Monday, October 7, 2013

Tuesday, August 6, 2013


As a naturalist, most of us understand the importance of dynamics of the ecosystems in which everyone from the blade of grass to huge trees, small ant to large predator, butterfly to birds, is holding the delicate fabric of interdependence for survival. The ecosystems work as closed system where all elements go from one life form to other and keeps of repeating the cycles. As a human being our existence is grace of all those living beings. Every molecule of oxygen we inhale is a free gift from the large surviving forests. They also maintain essential water sources required to keep ourselves alive. In a fact these large forests are kept in good health by large amount of lesser fauna i.e. amphibians, reptiles, insects, birds, bees etc. which are real  dwellers, service providers and backbone of forests. They though being the essential elements are often neglected.

My recent trip to Amboli ghats, with aim to explore its wonderful forest floor to meet and learn about its real treasures ended in a mind blowing sightings and wholesome experience, thanks to Nature India's best efforts by captains Adesh Shivkar and Mandar Khadilkar. Special thanks to Dr. Varad Giri from BNHS who taught us the basics about Amphibians and reptiles, how to observe them in field, how to identify them, appreciate and develop respect for them and their habitats.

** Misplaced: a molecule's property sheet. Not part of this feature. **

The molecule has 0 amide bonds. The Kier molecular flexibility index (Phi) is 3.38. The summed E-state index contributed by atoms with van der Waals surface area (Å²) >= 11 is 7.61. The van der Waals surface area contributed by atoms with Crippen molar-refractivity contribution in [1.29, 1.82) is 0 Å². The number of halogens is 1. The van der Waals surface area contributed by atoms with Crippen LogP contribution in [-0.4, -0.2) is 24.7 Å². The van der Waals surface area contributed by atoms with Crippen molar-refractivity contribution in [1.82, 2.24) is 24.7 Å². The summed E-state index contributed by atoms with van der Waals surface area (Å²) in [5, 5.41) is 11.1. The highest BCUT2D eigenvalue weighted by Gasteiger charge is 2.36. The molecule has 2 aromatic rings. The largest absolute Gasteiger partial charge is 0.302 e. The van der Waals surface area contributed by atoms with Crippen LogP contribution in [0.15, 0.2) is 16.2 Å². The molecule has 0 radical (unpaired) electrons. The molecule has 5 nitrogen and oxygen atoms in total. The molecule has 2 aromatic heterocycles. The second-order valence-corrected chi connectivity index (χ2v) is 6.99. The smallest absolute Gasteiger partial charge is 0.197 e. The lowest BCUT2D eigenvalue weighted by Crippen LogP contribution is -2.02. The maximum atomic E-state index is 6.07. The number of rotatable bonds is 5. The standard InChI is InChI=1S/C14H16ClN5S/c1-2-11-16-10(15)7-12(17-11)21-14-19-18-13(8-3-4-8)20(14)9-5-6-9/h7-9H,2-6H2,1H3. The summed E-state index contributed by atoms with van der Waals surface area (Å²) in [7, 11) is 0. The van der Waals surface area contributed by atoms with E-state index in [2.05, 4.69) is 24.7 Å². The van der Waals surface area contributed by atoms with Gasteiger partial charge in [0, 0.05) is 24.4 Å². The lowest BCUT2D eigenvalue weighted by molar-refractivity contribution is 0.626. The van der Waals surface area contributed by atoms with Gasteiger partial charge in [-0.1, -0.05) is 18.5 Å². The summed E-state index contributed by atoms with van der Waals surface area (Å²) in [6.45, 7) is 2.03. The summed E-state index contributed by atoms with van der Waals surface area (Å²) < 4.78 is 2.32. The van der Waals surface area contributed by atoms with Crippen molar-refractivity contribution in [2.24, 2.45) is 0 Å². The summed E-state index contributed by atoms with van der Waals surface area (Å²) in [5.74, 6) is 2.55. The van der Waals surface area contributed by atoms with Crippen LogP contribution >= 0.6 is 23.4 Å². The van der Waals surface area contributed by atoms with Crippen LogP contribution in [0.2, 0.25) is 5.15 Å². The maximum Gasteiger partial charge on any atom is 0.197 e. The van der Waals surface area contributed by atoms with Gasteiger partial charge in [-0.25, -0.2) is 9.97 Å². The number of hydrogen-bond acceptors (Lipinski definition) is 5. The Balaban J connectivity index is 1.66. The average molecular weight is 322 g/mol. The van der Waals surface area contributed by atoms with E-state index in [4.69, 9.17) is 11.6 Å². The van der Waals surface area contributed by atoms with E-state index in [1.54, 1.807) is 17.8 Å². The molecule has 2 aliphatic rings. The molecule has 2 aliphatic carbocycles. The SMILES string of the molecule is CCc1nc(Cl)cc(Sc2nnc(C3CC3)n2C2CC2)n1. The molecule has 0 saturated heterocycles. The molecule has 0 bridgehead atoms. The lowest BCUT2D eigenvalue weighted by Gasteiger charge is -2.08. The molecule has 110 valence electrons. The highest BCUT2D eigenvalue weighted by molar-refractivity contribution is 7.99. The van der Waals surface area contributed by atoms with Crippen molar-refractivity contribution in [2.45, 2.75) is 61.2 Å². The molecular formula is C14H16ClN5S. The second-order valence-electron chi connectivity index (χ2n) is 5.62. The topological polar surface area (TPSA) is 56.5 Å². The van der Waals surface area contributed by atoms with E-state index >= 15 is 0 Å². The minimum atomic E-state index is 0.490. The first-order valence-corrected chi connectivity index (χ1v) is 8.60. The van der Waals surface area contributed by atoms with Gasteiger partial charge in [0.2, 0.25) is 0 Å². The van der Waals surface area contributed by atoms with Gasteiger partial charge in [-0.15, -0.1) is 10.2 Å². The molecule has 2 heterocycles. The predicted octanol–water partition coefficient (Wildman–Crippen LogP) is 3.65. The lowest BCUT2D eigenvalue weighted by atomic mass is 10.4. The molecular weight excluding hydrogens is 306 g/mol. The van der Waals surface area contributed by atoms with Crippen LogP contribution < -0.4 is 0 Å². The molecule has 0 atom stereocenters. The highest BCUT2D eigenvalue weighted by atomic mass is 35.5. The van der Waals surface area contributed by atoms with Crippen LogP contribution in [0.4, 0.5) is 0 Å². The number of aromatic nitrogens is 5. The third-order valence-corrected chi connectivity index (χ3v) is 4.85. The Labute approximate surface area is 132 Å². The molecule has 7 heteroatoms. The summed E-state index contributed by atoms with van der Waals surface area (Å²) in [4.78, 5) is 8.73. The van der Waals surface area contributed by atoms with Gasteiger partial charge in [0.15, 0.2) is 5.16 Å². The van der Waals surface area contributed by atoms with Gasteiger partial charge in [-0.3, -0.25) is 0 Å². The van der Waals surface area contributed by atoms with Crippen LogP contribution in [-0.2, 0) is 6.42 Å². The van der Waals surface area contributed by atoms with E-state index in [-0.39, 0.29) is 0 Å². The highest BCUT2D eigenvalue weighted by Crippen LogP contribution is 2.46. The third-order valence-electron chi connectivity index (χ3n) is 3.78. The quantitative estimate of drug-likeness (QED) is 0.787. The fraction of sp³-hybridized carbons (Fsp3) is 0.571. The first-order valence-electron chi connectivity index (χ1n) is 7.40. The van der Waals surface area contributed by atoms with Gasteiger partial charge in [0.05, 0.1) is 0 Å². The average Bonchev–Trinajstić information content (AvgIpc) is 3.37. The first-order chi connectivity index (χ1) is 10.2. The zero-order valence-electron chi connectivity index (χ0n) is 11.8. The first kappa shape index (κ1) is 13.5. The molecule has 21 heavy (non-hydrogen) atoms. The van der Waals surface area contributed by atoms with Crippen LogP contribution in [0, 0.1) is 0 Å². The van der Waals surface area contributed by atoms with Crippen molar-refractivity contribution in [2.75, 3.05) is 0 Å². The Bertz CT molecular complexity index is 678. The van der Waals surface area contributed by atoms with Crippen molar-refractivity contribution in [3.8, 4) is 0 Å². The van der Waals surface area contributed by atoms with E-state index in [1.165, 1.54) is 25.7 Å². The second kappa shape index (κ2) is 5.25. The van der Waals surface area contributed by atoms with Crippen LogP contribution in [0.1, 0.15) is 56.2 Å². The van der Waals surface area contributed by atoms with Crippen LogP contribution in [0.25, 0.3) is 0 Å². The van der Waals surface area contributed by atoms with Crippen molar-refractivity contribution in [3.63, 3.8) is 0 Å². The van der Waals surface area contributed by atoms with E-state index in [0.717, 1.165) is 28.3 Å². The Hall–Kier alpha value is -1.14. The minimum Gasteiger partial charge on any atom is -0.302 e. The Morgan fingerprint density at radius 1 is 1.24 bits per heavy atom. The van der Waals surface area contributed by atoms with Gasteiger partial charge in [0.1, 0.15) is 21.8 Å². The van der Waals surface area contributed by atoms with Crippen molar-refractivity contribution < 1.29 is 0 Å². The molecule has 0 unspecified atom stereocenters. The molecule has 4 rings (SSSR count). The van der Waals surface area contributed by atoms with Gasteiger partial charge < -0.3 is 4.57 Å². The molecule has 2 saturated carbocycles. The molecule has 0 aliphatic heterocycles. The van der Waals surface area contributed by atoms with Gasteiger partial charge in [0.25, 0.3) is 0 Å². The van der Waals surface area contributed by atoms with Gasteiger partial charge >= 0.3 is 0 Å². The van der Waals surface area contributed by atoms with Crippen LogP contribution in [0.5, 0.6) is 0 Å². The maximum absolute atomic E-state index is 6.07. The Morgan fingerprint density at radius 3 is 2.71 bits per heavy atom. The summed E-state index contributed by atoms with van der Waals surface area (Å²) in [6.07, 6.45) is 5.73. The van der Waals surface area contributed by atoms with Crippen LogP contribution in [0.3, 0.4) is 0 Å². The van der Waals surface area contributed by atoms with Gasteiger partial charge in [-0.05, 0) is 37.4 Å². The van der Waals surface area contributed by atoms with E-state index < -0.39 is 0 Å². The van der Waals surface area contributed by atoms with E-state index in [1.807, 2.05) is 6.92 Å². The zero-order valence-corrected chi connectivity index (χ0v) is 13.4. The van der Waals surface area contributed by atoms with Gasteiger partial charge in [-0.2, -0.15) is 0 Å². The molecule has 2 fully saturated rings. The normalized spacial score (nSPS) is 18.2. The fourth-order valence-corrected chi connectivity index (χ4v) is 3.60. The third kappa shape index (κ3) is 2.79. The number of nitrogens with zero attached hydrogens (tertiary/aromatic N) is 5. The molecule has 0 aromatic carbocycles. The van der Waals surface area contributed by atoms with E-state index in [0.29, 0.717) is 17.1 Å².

Our trip started from Kolhapur, on 26th July morning, After traveling from Mumbai we boarded the hired vehicle to proceed to Amboli ghats. On the way to Amboli, we halted at a small plateau which was full of ground orchid, Habenaria longicorniculata (शेपूट हबे आमरी ).

 Habenaria longicorniculata (शेपूट हबे आमरी )
  Habenaria longicorniculata (शेपूट हबे आमरी )

In Amboli we stayed at Whistling Woods Resort run by Mr. Heman Ogale, who is a gem of personality, with a very warm, humble attitude. He is well known naturalists with commendable knowledge of butterflies, reptiles, amphibians. He is the best person to be contacted to learn about Amboli and its forests.

In our first trail nearby the resort, we came across a big caterpillar of Golden emperor moth.

Caterpillar of  Golden emperor moth

We further went to a small open area with big rocks. The small puddles on the rock surfaces is the starting point of life-cycle of Indirana sp. frogs. (??) Tiny eggs are deposited in those puddles and the tadpoles  move on rock surface and feed on plant subtracts available on surface.
 Tadpol of Indirana sp. frog

 Caterpillar (ID not known)

After a meal and rest, we had gathering to listen to Dr. Varad Giri talking about the Amphibians and his most dear subject of Ceacilians. Amphibians are the animals which spend part of their life-cycle in water and land. These are cold blooded vertebrates that can spend their life on land. The breathing is either through moist skin or lungs. Amphibians are seen mostly near the water bodies, streams, moist places. Generally the adults lay large number eggs without shells, in or near water, the larvae/tadpols emerged from eggs, undergo metamorphosis, a process where body structure changes and organs are developed to adapt the life on land.